- In one of the Ender's Game books, Peter tells Petra that she's arguing like a nine-year-old, and that she might as well put her fingers in her ears and say "La la la, I can't hear you." Of course, she promptly does.
- Septimus Heap: Merrin Meredith does this to drown out the irritating wail of a Swamp Wraith.
- In the third Diary of a Wimpy Kid book, when Greg and Rowley are being driven to a roller skating rink to impress Holly Hills and Susan overhears the conversation:
Susan: Holly Hills? Holly Hills was the only fourth grader at school who wasn't potty trained.
Greg: LA LA LA...I CAN'T HEAR YOU!
- Played for Laughs in an episode of True Blood: One of the main characters is a psychic, and one of her friends wanted to keep a secret from her. When the psychic tunes into her friend's thoughts, all we hear is "LALALALALALALALALALALALALALA".
- Invoked/Exploited/Enforced (whatever) in Bones where Booth has to talk to Brennan and Sweets about something grisley in front of his yong son, so he has his son cover his ears and sing a song while the adults talk.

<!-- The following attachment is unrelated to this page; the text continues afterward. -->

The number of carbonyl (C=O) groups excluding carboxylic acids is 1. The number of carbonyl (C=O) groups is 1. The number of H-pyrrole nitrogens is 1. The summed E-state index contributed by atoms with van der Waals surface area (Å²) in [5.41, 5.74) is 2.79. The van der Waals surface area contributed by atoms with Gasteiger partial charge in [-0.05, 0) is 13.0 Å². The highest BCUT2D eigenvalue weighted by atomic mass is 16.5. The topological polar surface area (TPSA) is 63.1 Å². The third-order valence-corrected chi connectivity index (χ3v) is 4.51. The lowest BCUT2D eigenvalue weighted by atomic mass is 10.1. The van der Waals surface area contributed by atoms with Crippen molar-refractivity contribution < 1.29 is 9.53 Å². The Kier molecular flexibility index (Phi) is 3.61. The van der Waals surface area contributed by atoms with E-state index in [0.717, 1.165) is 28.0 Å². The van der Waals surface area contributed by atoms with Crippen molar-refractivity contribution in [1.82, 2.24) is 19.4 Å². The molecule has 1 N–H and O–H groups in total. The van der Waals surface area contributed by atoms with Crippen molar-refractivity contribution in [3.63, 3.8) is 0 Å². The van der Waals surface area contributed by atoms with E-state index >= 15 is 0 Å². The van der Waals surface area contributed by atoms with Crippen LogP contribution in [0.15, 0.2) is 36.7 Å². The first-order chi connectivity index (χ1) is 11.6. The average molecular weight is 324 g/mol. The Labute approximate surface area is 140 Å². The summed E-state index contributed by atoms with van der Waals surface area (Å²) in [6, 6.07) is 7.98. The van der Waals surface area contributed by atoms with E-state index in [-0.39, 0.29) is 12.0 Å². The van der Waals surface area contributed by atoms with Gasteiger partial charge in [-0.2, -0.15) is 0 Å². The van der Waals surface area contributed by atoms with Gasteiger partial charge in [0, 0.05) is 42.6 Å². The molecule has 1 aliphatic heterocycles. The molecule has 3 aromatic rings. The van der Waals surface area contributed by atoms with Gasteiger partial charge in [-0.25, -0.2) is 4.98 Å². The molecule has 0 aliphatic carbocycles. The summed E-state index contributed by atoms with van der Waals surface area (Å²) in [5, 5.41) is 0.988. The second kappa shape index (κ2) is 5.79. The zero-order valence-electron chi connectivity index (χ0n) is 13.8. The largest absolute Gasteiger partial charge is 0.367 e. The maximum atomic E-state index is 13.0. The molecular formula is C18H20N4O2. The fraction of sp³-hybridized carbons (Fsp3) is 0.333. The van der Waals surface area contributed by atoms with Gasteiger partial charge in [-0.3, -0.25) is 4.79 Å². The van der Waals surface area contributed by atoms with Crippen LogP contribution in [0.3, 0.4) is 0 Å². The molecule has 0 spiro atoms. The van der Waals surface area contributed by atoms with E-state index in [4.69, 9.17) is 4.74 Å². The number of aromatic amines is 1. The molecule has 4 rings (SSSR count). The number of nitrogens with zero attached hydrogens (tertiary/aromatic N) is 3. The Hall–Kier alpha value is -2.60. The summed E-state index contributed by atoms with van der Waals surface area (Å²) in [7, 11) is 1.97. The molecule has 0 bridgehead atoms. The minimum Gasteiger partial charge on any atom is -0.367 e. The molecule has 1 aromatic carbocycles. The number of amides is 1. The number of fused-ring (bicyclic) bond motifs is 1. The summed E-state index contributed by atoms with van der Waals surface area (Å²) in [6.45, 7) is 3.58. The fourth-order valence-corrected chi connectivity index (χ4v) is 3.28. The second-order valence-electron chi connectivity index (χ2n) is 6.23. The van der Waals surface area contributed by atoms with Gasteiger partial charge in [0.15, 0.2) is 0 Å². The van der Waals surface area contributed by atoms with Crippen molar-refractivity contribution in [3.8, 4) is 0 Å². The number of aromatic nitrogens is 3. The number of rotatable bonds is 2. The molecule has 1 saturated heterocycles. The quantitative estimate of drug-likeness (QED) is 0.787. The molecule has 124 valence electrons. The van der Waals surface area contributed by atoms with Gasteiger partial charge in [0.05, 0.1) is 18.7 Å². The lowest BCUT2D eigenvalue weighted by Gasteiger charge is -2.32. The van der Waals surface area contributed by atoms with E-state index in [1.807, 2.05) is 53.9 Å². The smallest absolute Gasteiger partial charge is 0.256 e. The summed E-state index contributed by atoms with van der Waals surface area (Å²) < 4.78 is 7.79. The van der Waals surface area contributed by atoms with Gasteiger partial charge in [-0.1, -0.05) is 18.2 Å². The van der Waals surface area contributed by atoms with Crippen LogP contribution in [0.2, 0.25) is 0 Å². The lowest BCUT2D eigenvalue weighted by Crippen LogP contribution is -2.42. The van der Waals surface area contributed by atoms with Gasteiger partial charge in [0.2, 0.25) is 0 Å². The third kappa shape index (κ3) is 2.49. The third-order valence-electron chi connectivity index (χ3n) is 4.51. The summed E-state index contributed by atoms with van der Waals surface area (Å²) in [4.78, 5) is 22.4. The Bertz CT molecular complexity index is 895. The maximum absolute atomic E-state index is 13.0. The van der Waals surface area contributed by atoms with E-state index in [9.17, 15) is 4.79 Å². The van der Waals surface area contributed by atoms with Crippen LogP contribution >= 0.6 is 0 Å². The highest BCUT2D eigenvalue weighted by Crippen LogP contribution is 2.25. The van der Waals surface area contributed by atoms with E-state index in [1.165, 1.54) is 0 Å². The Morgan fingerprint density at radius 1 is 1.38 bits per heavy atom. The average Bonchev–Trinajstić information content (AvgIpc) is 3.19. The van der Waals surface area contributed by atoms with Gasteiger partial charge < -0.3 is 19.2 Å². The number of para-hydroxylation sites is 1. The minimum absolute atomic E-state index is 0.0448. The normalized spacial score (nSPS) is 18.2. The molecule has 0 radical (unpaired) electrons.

- Attempted by Kurt on Glee when his dad gives him "The Talk". Fortunately his dad forces him to sit and listen to what winds up being a very sweet discussion about the importance of self respect and sex.
- The filk band The Flash Girls turned this trope into an actual song: "A Meaningful Dialogue"
- Dilbert: H.R. Director Catbert covers his ears and sings "Pinball Wizard" whenever an employee tries to give him input.
- Calvin and Hobbes: Calvin covers his ears and sings "The Star-Spangled Banner" when Hobbes tells him he'll be short all his life and his parents are planning to sell him to a sideshow.
- Taken to the extreme by Paul in a Buckles Sunday strip from summer 2007, when he refuses to give his food to Buckles, who keeps begging for it by making whining voices. This was in the last two panels.
- When Charlene and Robbie on Dinosaurs ask a teacher questions he doesn't want to answer he goes "La la la, can't hear you!"
- In Avenue Q, Rod tries using "la la la" when Nickie tries to discuss homosexuality with him in the "If You Were Gay" number.